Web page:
[Recently Read] The Comet Seekers by Helen Sedgwick


The Comet Seekers by Helen Sedgwick

Both seeking refuge from recent sorrows, Róisín and Francois meet in the snowy white expanse of Antarctica. Raised in a tiny village in Ireland, Róisín has always looked to the stars, dreaming of the day she can leave her small home to explore the world beyond, but the constant pangs of first-love beckon her return. Meanwhile, Francois lives with his mother in France, struggling to understand her constant ramblings to a seemingly empty room as he yearns for a life of his own. From childhood games to the newfound independence of adulthood, their story slowly unfolds as their lives are entwined with the comets, until, finally, we’re brought back to their first meeting, to the ice and snow, a moment of endless possibility and the choice to write anew a destiny long written by the stars.

“Why draw a square house with a triangular roof when you can draw the patterns in the stars?”

Quiet and introspective, The Comet Seekers is surprisingly prosaic and a real treat to read. From their first meeting, Róisín and Francois recognize the other as a familiar spirit, both struggling to balance wonderlust with an overwhelmingly deep attachment to their home and family. Róisín is an astrophysicist, traveling the world one viewing station at a time, from Ireland to France to America to Antarctica, she’ll never leave a stone unturned, on this world or the next, but her first love Liam has vowed never to leave home. He longs to rebuild the family farm, to fix everything gone wrong in his childhood, all the while wishing Róisín could do the same. Though their bond is unquestionable, the fact remains that Liam and Róisín are cousins, forcing the pair into secrecy and a difficult pattern of mixed communications that only worsens over the years. After leaving for college, Róisín begins her travels abroad, but soon returns when the pangs of first-love-lost prove too much. Their relationship is awkward, to say the least. Hidden away from others, they tip-toe around each other, feigning ignorance and bleeding the connection dry.  The most heartbreaking scene of all comes as Liam repairs a broken record player (deciding if he couldn’t fix them, then he would fix something else), only for her to ask, “Was it broken?”. Though a simple exchange, it speaks to the state of their relationship, showing just how easily the cracks form, and just how soon it becomes irreparable.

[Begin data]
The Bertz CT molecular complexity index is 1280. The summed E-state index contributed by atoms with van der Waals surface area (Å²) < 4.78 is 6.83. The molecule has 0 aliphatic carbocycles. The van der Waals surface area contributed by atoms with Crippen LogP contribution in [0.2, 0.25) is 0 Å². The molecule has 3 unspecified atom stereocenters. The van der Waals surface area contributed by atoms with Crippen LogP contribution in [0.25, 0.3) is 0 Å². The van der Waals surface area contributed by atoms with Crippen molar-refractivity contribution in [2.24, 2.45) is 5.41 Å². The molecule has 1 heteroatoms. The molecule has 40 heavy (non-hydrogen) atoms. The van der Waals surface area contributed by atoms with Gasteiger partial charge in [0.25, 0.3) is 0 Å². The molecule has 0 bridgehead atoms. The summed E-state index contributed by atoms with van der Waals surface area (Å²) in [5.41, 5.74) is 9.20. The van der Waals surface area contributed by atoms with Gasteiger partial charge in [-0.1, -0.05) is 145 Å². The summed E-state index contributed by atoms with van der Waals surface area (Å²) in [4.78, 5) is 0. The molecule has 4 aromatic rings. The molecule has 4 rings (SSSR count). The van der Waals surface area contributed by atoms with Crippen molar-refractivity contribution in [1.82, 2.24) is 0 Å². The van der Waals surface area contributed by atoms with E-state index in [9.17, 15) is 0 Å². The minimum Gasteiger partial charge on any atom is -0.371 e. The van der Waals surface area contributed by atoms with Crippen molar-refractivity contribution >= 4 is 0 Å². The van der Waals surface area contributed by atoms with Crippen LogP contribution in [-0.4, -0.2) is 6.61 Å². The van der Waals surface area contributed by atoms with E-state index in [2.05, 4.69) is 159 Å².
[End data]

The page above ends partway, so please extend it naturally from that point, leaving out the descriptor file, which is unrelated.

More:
“When she walks across the field she opens her arms wide and imagines a world so big, so full of people, she would never tire of exploring it, her eyes fixed on the sky above until she slips on some sheep droppings, only just managing to catch her fall. Liam is always telling her the ground is just as important as the sky. “

Francois, on the other hand, is tied to his mother Severine, who he increasingly worries over as she continues talking to familial spirits. She’s always encouraged his dreams, hoping he’d travel the world in her stead, but how could he leave when she’s unwell? Though she’s always dared him to chase the world without hindrance, she never dreamed her sacrifice would effect him so deeply. From an early age, Severine was told of the family spirits, always hoping to see them for herself, but with such possibility comes great cost. Firstly, she must want to see them, second, she must experience loss, and thirdly, she may never leave their town of Bayeux. With each passing comet, a new relative appears, revealing their family’s ties to the infamous Bayeux Tapestry, the first reference in human history to Halley’s Comet, sewn in 1066. If anything, I would have asked for even MORE of the family history, especially from Brigitte, who suffered terribly in a fire, haunting the family for hundreds of years not knowing if her only child survived. As each member shares their story, it becomes clear the family is rooted by tragedy, a sadness extenuated by loss after loss. That is, until Francois. Taking matters into her own hands, Severine decides her son is not to be haunted, pushing him to take a job in Antarctica and leave the confines of France for a change.

“Things shifted while he wasn’t looking at the ground and now the world is different; everything is beautiful, and wild, and precarious, because now he knows how the sky can change.”

Much more than a romance, The Comet Seekers is an exploration of the human spirit. Róisín and Francois are drawn to each other through passion and loss alike, a grander attraction, or pull, that can only be explained by fate, written in the stars and hundreds of years in the making. Theirs is a story of a grander vision, of an impossible connection. The world is always a lot smaller than we perceive, but just how small is the question. In their story, and ours, each choice we make, each person we meet, takes us one step further, making the choice between love and freedom all the more difficult. A masterful tale of love and family, of challenge and courage, The Comet Seekers is a celebration of our capacity to love and start again, while gaining strength from the past.

Rating: 5 Stars        Goodreads


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